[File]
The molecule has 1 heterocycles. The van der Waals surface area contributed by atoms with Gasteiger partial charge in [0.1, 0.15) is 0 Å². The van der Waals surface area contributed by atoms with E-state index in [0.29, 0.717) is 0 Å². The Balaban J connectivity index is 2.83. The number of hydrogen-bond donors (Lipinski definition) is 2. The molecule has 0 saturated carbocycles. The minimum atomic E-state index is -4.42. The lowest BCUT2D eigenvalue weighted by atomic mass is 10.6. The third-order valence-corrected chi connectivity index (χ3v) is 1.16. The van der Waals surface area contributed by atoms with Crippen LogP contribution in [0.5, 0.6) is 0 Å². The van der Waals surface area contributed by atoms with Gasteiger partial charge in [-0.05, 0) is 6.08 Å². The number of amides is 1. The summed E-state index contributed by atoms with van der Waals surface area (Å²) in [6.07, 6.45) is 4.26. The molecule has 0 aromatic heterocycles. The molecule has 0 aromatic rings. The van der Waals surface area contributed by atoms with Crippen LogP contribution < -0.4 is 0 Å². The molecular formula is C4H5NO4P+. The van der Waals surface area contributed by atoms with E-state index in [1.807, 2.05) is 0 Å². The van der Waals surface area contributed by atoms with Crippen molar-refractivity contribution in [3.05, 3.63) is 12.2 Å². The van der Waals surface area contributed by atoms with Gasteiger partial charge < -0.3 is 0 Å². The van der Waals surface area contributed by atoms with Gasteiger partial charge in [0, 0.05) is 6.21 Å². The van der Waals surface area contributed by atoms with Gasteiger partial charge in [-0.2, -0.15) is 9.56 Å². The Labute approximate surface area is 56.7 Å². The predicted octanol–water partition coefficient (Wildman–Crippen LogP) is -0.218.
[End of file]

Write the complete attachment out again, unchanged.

The molecule has 1 heterocycles. The van der Waals surface area contributed by atoms with Gasteiger partial charge in [0.1, 0.15) is 0 Å². The van der Waals surface area contributed by atoms with E-state index in [0.29, 0.717) is 0 Å². The Balaban J connectivity index is 2.83. The number of hydrogen-bond donors (Lipinski definition) is 2. The molecule has 0 saturated carbocycles. The minimum atomic E-state index is -4.42. The lowest BCUT2D eigenvalue weighted by atomic mass is 10.6. The third-order valence-corrected chi connectivity index (χ3v) is 1.16. The van der Waals surface area contributed by atoms with Crippen LogP contribution in [0.5, 0.6) is 0 Å². The van der Waals surface area contributed by atoms with Gasteiger partial charge in [-0.05, 0) is 6.08 Å². The number of amides is 1. The summed E-state index contributed by atoms with van der Waals surface area (Å²) in [6.07, 6.45) is 4.26. The molecule has 0 aromatic heterocycles. The molecule has 0 aromatic rings. The van der Waals surface area contributed by atoms with Crippen LogP contribution < -0.4 is 0 Å². The molecular formula is C4H5NO4P+. The van der Waals surface area contributed by atoms with E-state index in [1.807, 2.05) is 0 Å². The van der Waals surface area contributed by atoms with Crippen molar-refractivity contribution in [3.05, 3.63) is 12.2 Å². The van der Waals surface area contributed by atoms with Gasteiger partial charge < -0.3 is 0 Å². The van der Waals surface area contributed by atoms with Gasteiger partial charge in [0, 0.05) is 6.21 Å². The van der Waals surface area contributed by atoms with Gasteiger partial charge in [-0.2, -0.15) is 9.56 Å². The Labute approximate surface area is 56.7 Å². The predicted octanol–water partition coefficient (Wildman–Crippen LogP) is -0.218.